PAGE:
The skeptical movement is having some (charitably characterized) growing pains. It’s nothing new, actually. Ever since I have been involved in organized skepticism (about 17 years) we have been struggling with the exact same identity crisis, and from speaking with older skeptics it seems much longer than that.
What is the skeptical community all about? What are the limits, if any, of skeptical analysis? What should be our goals, and our main focus of attention? There is also an even deeper question – are we, in fact, a movement at all?
These are all interesting and important questions. Recently PZ Myers wrote a brief but provocative blog post addressing some of these questions, which in turn was a response to a longer blog post at Grime and Reason. These posts reflect some common themes that crop up in this discussion, namely that skeptics should address more political, social, and religious issues. This position is nothing new – Paul Kurtz wrote about this years ago, arguing for “free inquiry in every area of human interest.”
At the other end of the spectrum are those like Daniel Loxton who feel that the skeptical movement is best served if we focus on the basics that have defined us as a movement – the scientific analysis of fringe claims.
Before I specifically address some of PZ’s points, let me just lay out my own position. I do think, first of all, that the skeptical movement is a movement. We have organizations, outlets, meetings, activists, and our own subculture. However, we are a movement of people who generally do not like labels, are very protective of their intellectual independence, and do not like, ironically, belonging to movements. Further, skeptics represent a wide diversity of backgrounds and opinions on many topics.
What we are discussing now (and always have) is – what is the intellectual core of skepticism?
I believe that skepticism has several facets, each of which could be an article unto itself, but I will try to briefly summarize. This is what I consider to be the common ground of most if not all self-identified skeptics.
Respect for knowledge and truth – Skeptics value reality and what is true. We therefore endeavor to be as reality-based as possible in our beliefs and opinions. This means subjecting all claims to a valid process of evaluation.
Methodological Naturalism – Skeptics believe that the world is knowable because it follows certain rules, or laws of nature. The only legitimate methods for knowing anything empirical about the universe follows this naturalistic assumption. In other words – within the realm of the empirical, you don’t get to invoke magic or the supernatural.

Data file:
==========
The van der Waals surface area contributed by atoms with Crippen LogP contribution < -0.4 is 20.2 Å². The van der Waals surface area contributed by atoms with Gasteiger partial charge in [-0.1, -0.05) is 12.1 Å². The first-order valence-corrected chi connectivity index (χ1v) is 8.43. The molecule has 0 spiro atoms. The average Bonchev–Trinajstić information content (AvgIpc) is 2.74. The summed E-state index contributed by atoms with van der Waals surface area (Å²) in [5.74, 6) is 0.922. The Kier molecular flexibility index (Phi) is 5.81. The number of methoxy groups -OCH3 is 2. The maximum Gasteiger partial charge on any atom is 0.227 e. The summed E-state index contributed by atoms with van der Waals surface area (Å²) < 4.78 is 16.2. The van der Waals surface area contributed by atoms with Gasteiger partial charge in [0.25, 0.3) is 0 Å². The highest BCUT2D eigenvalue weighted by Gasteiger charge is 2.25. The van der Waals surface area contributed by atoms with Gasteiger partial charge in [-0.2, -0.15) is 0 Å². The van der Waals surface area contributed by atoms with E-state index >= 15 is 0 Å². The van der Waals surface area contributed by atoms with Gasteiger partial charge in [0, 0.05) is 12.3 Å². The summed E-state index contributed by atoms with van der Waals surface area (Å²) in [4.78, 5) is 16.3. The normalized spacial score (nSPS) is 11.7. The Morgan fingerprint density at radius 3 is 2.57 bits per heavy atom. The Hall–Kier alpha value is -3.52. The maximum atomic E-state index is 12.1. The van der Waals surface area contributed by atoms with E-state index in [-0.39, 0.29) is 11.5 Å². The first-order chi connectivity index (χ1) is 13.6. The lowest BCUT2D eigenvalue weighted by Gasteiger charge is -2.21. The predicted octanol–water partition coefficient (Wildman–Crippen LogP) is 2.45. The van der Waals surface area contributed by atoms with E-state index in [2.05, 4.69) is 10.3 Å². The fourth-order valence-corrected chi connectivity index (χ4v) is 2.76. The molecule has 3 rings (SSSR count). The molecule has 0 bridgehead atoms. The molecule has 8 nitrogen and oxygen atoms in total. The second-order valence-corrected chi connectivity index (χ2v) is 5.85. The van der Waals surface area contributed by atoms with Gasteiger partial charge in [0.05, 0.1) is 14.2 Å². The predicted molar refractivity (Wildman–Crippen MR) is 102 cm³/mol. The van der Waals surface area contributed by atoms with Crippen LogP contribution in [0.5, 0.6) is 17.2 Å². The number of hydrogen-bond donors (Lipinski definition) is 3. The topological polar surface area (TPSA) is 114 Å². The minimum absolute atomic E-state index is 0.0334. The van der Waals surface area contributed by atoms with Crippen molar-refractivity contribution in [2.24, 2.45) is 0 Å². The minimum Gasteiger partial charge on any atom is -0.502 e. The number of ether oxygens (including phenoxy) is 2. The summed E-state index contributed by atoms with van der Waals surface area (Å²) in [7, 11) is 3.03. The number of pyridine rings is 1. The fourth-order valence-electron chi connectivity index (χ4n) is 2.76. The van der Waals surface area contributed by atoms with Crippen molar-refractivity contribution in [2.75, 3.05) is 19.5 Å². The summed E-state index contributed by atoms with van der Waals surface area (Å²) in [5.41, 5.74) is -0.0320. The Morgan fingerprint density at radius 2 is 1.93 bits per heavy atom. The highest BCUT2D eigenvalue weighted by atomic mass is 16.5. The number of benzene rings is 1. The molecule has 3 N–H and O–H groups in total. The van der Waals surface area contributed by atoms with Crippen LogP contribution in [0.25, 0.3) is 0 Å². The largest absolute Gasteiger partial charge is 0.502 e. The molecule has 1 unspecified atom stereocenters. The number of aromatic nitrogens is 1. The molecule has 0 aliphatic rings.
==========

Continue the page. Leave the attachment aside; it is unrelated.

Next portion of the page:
Promotion of Science - Science is the only set of methods for investigating and understanding the natural world. Science is therefore a powerful tool, and one of the best developments of human civilization. We therefore endeavor to promote the role of science in our society, public understanding of the findings and methods of science, and high quality science education. This includes protecting the integrity of science and education from ideological intrusion or anti-scientific attacks. This also includes promoting high quality science, which requires examining the process, culture, and institutions of science for flaws, biases, weaknesses, and fraud.
Promotion of Reason and Critical Thinking – Science works hand-in-hand with logic and philosophy, and therefore skeptics also promote understanding of these fields and the promotion of critical thinking skills.
Science vs Pseudoscience – Skeptics seek to identify and elucidate the borders between legitimate science and pseudoscience, to expose pseudoscience for what it is, and to promote knowledge of how to tell the difference.
Ideological Freedom/Free Inquiry – Science and reason can only flourish in a secular society in which no ideology (religious or otherwise) is imposed upon individuals or the process of science or free inquiry.
Neuropsychological Humility – Being a functional skeptic requires knowledge of all the various ways in which we deceive ourselves, the limits and flaws in human perception and memory, the inherent biases and fallacies in cognition, and the methods that can help mitigate all these flaws and biases.
Consumer Protection – Skeptics endeavor to protect themselves and others from fraud and deception by exposing fraud and educating the public and policy-makers to recognize deceptive or misleading claims or practices.
The above outline is what I have found to be the common goals shared by most skeptics. It is also my personal list of what I think the skeptical movement does best. I did not include a list of the various mechanisms by which we pursue these goals (like dealing with the media vs direct public outreach). You will also notice the distinct absence of any particular belief or position. A skeptic is not someone who doubts the existence of alien visitors specifically, but rather someone who follows certain methods in assessing any claim.
As we discuss disagreements over what the skeptical movement is or should be, I do think it would be invaluable to also discuss (and remind ourselves) what we consider to be our common ground. If there is something missing from the above list, or you think should be removed, let me know. Perhaps there are hidden assumptions that should be explored. But let’s focus as much, if not more, on what we share rather than focus mostly on what divides us.